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111.322(2m)(b) (b) The individual testifies or assists in any action or proceeding held under or to enforce any right under s. 103.02, 103.10, 103.13, 103.28, 103.32, 103.455, 103.50, 104.12, 109.03, 109.07, 109.075 or 146.997 or ss. 101.58 to 101.599 or 103.64 to 103.82.
111.322(2m)(c) (c) The individual files a complaint or attempts to enforce a right under s. 66.0903, 103.49 or 229.8275 or testifies or assists in any action or proceeding under s. 66.0903, 103.49 or 229.8275.
111.322(2m)(d) (d) The individual's employer believes that the individual engaged or may engage in any activity described in pars. (a) to (c).
111.322(3) (3) To discharge or otherwise discriminate against any individual because he or she has opposed any discriminatory practice under this subchapter or because he or she has made a complaint, testified or assisted in any proceeding under this subchapter.
111.322 Annotation Actions under subs. (1) and (2) do not involve wholly different elements of proof. Sub. (1) involves actual discrimination; the violation of sub. (2) is not in adopting a discriminatory policy, but rather the publication of it. The remaining elements are the same for both subsections. Sub. (2) is not limited to advertising for employees, it also applies to the printing of policies that affect existing employees. Racine Unified School District v. LIRC, 164 Wis. 2d 567, 476 N.W.2d 707 (Ct. App. 1991).
111.322 Annotation An unlawful practice occurs when an impermissible motivating factor enters into an employment decision, but if the employer can demonstrate that it would have taken the same action in the absence of the impermissible factor, the complainant may not be awarded monetary damages or reinstatement. Hoell v. LIRC, 186 Wis. 2d 603, 522 N.W.2d 234 (Ct. App. 1994).
111.322 Annotation The state is prevented from enforcing discrimination laws against religious associations when the employment at issue serves a ministerial or ecclesiastical function. While it must be given considerable weight, a religious association's designation of a position as ministerial or ecclesiastical does not control its status. Jocz v. LIRC, 196 Wis. 2d 273, 538 N.W.2d 588 (Ct. App. 1995), 93-3042.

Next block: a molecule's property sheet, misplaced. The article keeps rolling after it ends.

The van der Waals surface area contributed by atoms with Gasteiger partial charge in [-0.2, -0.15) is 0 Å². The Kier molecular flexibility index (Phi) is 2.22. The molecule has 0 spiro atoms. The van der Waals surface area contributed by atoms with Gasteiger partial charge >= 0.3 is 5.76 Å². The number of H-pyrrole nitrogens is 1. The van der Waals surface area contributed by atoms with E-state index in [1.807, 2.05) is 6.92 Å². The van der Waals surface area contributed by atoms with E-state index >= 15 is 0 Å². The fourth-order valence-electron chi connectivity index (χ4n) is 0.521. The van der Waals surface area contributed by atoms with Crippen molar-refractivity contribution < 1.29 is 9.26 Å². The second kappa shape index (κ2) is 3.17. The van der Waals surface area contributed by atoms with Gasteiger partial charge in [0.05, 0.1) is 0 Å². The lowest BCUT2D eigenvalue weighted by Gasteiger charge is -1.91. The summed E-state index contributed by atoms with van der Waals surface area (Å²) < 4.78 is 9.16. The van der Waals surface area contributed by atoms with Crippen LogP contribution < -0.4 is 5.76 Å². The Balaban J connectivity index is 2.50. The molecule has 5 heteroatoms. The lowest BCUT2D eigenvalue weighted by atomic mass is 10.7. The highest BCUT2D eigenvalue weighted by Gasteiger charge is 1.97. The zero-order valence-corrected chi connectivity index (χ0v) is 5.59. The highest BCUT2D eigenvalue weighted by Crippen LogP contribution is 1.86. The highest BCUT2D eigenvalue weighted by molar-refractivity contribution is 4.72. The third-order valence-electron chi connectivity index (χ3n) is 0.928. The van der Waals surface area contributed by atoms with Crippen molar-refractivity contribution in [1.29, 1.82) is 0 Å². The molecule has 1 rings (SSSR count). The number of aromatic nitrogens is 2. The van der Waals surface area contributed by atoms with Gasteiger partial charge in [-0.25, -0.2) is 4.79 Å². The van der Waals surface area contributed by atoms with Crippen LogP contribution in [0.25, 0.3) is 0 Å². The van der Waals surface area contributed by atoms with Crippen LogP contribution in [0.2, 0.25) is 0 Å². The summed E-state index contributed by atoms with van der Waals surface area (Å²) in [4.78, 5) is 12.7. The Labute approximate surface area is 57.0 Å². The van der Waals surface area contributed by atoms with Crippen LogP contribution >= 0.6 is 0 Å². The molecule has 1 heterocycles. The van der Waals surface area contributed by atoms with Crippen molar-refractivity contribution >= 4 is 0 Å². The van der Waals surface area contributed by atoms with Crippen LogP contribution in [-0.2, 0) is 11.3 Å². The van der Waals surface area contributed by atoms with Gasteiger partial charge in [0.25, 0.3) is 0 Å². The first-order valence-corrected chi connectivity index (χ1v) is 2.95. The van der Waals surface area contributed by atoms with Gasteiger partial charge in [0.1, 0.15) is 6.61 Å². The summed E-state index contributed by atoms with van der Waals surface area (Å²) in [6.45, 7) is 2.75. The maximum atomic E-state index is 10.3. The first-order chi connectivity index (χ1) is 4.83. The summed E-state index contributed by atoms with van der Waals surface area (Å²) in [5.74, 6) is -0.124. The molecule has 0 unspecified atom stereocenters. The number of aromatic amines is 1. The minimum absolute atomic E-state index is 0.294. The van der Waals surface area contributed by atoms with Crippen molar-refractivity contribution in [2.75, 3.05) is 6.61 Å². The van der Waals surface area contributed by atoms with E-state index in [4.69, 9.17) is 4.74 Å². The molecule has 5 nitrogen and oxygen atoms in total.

111.322 Annotation The exclusive remedy provision in s. 102.03 (2) does not bar a complainant whose claim is covered by the workers compensation act from pursuing an employment discrimination claim under the fair employment act, subch. II, of ch. 111. Byers v. LIRC, 208 Wis. 2d 388, 561 N.W.2d 678 (1997), 95-2490.
111.322 Annotation A prima facie case of discrimination triggers a burden of production against an employer, but unless the employer remains silent in the face of the prima facie case, the complainant continues to bear the burden of proof on the ultimate issue of discrimination. Currie v. DILHR, 210 Wis. 2d 380, 565 N.W.2d 253 (Ct. App. 1997), 96-1720.
111.322 Annotation A prima facie case for a violation of this section requires that the complainant: 1) was a member of a protected class; 2) was discharged; 3) was qualified for the position; and 4) was either replaced by someone not in the protected class or that others not in the protected class were treated more favorably. Knight v. LIRC, 220 Wis. 2d 137, 582 N.W.2d 448 (Ct. App. 1998), 97-1606.
111.322 Annotation Hoell applies a the mixed motive test that applies when an adverse employment decision resulted from a mixture of legitimate business reasons and prohibited discriminatory motives. The mixed motive test does not apply only when discriminatory intent is at issue. It applies when the record contains evidence showing an employer was motivated by prohibited and non-prohibited factors in taking an adverse employment action against an employee. Discriminatory intent is not part of the analytical paradigm of the mixed motive test. Stoughton Trailers, Inc. v. LIRC, 2006 WI App 157, ___ Wis. 2d ___, ___ N.W.2d ___, 04-1550.
111.322 Annotation When an employee is terminated in part because of an impermissible motivating factor and in part because of other motivating factors, and where the termination would not have occurred in the absence of the impermissible motivating factor, LIRC has discretion to award some or all of the following remedies: a cease and desist order, reinstatement, attorney's fees, back pay, or interest. Stoughton Trailers, Inc. v. LIRC, 2006 WI App 157, ___ Wis. 2d ___, ___ N.W.2d ___, 04-1550.
111.322 Annotation Discrimination in advertising. Abramson, WBB March, 1985.
111.325 111.325 Unlawful to discriminate. It is unlawful for any employer, labor organization, licensing agency or person to discriminate against any employee or any applicant for employment or licensing.
111.33 111.33 Age; exceptions and special cases.
111.33(1) (1) The prohibition against employment discrimination on the basis of age applies only to discrimination against an individual who is age 40 or over.
111.33(2) (2) Notwithstanding sub. (1) and s. 111.322, it is not employment discrimination because of age to do any of the following:
111.33(2)(a) (a) To terminate the employment of any employee physically or otherwise unable to perform his or her duties.
111.33(2)(b) (b) To implement the provisions of any retirement plan or system of any employer if the retirement plan or system is not a subterfuge to evade the purposes of this subchapter. No plan or system may excuse the failure to hire, or require or permit the involuntary retirement of, any individual under sub. (1) because of that individual's age.